In case you didn’t notice, the star performer in the Judiciary Committee today was the nominee himself, Judge Neil Gorsuch.
He began by thanking the President for nominating him and various Senators—in both parties—for their courtesies during the ongoing confirmation process.
He followed with praise for his wife Louise—”I could not even attempt this without Louise.” To his two teenage daughters “watching out West” he had a wonderful sentence of fatherly affection: “I love you impossibly.”
He then thanked his friends—the “many hundreds [who have] written this committee on my belief.” You can never go wrong showing your appreciation for friends.
And then he thanked “my fellow judges—who do indeed have a “lonely and hard job.”
And then he thanked “my legal heroes.” They included Justice Byron White, the football great, and Justice Kennedy whom the nominee clerked for—and who “showed me that judges could disagree without being disagreeable.” And Justice Scalia, whose seat Gorsuch would take; the justice who said “the judge’s job is to follow the words that are in the law—not replace them with words that aren’t.” That’s a clear statement in behalf of interpretivism, as oppose to non-interpretivism, which is what judges do when they start replacing words.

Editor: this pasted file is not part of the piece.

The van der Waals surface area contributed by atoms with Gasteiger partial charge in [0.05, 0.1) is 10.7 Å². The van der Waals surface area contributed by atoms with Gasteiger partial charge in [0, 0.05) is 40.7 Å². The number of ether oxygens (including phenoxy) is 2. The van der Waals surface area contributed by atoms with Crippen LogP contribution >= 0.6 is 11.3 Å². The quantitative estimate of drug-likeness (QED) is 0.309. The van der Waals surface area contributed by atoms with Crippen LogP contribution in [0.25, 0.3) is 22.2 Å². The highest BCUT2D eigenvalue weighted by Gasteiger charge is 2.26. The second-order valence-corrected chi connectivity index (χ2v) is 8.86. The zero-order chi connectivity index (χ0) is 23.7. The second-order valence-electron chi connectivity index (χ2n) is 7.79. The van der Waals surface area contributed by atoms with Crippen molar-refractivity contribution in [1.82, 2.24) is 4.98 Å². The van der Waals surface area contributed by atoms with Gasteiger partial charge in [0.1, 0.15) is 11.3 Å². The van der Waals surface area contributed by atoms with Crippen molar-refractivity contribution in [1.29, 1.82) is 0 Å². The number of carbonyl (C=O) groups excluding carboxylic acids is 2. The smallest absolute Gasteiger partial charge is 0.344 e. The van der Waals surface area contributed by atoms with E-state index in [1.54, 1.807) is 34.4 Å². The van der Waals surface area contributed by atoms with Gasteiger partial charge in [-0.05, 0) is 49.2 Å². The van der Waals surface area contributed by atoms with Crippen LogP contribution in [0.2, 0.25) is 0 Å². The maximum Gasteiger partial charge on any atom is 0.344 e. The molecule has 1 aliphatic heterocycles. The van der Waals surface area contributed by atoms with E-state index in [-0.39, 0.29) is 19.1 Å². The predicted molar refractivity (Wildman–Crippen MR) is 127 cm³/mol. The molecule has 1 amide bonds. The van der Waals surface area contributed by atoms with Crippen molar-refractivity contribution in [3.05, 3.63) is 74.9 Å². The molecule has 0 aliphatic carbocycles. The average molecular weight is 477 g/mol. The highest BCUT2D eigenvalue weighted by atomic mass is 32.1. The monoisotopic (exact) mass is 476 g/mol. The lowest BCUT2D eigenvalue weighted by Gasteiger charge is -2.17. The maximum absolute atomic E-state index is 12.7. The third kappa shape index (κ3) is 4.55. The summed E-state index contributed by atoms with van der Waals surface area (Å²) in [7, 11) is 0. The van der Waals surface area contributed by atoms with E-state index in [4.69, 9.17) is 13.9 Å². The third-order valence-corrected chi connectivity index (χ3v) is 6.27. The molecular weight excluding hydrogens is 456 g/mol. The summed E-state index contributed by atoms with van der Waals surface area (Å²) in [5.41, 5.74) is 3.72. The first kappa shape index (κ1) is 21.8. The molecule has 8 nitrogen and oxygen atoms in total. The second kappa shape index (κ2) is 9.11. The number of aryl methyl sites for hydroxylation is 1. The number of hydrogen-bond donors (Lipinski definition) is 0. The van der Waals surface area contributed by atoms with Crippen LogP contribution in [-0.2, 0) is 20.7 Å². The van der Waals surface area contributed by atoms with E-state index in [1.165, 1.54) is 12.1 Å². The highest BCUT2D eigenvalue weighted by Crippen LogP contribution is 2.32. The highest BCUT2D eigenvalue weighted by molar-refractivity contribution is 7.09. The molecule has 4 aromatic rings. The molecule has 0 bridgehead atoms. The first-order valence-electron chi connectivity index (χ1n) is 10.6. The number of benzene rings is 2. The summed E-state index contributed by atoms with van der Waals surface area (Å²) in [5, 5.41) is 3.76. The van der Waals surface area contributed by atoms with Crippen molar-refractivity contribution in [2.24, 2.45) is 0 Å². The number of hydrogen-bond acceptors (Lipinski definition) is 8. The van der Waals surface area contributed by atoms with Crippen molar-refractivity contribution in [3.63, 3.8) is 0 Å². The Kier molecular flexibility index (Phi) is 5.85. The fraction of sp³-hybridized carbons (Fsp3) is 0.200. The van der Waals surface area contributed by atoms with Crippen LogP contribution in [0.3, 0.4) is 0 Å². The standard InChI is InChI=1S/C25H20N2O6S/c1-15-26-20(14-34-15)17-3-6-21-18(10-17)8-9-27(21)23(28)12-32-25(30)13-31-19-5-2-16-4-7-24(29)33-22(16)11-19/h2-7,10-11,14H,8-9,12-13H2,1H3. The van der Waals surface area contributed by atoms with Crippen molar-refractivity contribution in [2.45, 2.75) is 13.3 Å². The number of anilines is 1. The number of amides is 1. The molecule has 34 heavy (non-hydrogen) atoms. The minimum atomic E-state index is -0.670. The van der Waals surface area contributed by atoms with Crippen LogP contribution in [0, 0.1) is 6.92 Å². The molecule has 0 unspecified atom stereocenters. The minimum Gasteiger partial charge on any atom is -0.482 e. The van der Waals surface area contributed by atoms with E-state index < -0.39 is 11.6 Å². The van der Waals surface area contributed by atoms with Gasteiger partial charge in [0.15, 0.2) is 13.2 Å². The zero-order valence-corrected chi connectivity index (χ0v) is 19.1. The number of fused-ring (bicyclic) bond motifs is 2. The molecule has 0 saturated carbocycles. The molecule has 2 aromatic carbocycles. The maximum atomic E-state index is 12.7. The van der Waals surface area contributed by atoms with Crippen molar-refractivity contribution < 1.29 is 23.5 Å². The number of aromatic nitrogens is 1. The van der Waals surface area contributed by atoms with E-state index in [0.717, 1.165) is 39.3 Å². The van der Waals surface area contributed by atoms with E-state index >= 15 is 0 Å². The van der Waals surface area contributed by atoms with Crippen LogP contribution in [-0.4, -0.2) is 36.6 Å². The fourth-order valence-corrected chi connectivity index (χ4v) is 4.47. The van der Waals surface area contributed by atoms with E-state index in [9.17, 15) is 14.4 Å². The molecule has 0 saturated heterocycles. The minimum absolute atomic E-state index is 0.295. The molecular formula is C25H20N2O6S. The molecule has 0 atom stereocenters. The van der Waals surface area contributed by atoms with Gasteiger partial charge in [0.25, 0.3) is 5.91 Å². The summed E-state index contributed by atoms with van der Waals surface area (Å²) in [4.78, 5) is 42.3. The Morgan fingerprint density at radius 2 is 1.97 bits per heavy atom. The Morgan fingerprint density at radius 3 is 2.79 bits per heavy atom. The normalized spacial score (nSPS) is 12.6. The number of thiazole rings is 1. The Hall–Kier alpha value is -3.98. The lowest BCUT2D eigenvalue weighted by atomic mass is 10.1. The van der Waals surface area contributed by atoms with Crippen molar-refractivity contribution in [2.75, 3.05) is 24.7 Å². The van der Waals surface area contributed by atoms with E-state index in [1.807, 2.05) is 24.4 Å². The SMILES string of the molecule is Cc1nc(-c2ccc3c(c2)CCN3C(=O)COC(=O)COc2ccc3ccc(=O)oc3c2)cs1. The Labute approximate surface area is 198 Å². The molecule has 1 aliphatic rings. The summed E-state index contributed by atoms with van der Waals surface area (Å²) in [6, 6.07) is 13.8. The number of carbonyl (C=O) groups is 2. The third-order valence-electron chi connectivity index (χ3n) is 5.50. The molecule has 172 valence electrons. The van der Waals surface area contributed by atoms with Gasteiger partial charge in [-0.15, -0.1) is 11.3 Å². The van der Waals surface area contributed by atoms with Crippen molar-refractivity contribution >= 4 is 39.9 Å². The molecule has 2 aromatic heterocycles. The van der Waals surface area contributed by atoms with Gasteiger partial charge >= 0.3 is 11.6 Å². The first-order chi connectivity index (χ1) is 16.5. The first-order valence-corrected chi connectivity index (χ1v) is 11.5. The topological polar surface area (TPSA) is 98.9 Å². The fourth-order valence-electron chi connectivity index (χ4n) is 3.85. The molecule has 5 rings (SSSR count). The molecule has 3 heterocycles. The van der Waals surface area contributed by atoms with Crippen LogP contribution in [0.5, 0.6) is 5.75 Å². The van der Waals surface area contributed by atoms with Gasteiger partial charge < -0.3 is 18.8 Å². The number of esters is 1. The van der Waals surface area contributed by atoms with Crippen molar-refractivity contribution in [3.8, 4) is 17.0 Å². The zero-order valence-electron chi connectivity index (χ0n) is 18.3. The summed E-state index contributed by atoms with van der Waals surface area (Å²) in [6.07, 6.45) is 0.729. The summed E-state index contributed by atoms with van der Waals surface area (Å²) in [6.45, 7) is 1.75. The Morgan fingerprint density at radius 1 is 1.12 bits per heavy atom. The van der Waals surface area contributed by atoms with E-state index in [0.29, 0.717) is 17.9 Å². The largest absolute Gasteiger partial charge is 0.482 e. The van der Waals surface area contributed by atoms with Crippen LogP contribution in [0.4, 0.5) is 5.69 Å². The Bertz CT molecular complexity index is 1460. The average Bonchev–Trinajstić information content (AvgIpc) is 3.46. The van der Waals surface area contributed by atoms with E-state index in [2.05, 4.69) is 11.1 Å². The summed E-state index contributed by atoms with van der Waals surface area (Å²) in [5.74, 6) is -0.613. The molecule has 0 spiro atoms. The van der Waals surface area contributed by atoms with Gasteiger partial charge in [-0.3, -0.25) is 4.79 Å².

And the fourth of his four legal heroes was Justice Jackson, who wrote clearly “so everyone could understand his decisions.” Maybe it is Jackson’s example that led Gorsuch to become the special writer that most students of his court say he is.
Finished with his list of heroes, he turned to what they taught him about the rule of law and the importance of an independent judiciary—how hard they are to win, and how easy they are to lose.
And Gorsuch addressed the subject of what is going on when judges disagree. “Our disagreements are never about politics—only the law’s demands”, he said. Take, for example the nominee’s discussion of a case from his court that was appealed to and decided by the Supreme Court in favor of the judgment Gorsuch had rendered. Justices Thomas and Sotomayor were with Gorsuch while Justices Stevens and Scalia dissented—not what some might have predicted.
Gorsuch also reminded his special audience that “under our Constitution, it is for this body, the people’s representatives, to make new laws. For the executive to ensure those laws are faithfully enforced. And for neutral and independent judges to apply the law in the people’s disputes.”
That was a statement appreciating, you could say, the separation of powers, a constitutional principle that needs all the help it can get.
Another reason to say the nominee was the day’s star performer.